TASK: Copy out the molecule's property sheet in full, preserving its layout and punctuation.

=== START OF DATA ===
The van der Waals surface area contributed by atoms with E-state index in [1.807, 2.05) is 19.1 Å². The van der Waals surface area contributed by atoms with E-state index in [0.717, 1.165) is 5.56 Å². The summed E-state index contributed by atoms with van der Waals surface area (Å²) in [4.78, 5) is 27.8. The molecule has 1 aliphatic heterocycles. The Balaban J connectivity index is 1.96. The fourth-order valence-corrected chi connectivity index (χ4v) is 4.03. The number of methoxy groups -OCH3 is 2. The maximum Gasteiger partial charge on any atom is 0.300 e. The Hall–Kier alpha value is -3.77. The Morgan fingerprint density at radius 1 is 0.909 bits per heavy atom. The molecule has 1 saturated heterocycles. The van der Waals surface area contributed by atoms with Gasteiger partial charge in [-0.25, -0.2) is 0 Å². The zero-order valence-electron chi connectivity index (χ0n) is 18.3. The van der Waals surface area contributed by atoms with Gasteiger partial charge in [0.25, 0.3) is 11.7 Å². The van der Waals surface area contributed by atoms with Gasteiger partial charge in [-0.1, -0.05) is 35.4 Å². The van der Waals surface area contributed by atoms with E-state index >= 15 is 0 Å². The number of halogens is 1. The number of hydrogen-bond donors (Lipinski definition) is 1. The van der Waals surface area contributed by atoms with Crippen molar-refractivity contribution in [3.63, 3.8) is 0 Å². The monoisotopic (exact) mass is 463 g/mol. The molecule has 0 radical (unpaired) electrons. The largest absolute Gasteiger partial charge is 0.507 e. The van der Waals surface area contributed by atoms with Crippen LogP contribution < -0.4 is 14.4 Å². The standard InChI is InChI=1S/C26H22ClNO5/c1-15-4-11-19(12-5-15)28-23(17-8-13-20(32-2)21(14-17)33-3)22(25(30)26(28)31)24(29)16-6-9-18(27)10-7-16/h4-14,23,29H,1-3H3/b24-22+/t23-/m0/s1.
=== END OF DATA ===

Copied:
The van der Waals surface area contributed by atoms with E-state index in [1.807, 2.05) is 19.1 Å². The van der Waals surface area contributed by atoms with E-state index in [0.717, 1.165) is 5.56 Å². The summed E-state index contributed by atoms with van der Waals surface area (Å²) in [4.78, 5) is 27.8. The molecule has 1 aliphatic heterocycles. The Balaban J connectivity index is 1.96. The fourth-order valence-corrected chi connectivity index (χ4v) is 4.03. The number of methoxy groups -OCH3 is 2. The maximum Gasteiger partial charge on any atom is 0.300 e. The Hall–Kier alpha value is -3.77. The Morgan fingerprint density at radius 1 is 0.909 bits per heavy atom. The molecule has 1 saturated heterocycles. The van der Waals surface area contributed by atoms with Gasteiger partial charge in [-0.25, -0.2) is 0 Å². The zero-order valence-electron chi connectivity index (χ0n) is 18.3. The van der Waals surface area contributed by atoms with Gasteiger partial charge in [0.25, 0.3) is 11.7 Å². The van der Waals surface area contributed by atoms with Gasteiger partial charge in [-0.1, -0.05) is 35.4 Å². The van der Waals surface area contributed by atoms with E-state index >= 15 is 0 Å². The number of halogens is 1. The number of hydrogen-bond donors (Lipinski definition) is 1. The van der Waals surface area contributed by atoms with Crippen molar-refractivity contribution in [3.63, 3.8) is 0 Å². The monoisotopic (exact) mass is 463 g/mol. The molecule has 0 radical (unpaired) electrons. The largest absolute Gasteiger partial charge is 0.507 e. The van der Waals surface area contributed by atoms with Crippen LogP contribution < -0.4 is 14.4 Å². The standard InChI is InChI=1S/C26H22ClNO5/c1-15-4-11-19(12-5-15)28-23(17-8-13-20(32-2)21(14-17)33-3)22(25(30)26(28)31)24(29)16-6-9-18(27)10-7-16/h4-14,23,29H,1-3H3/b24-22+/t23-/m0/s1.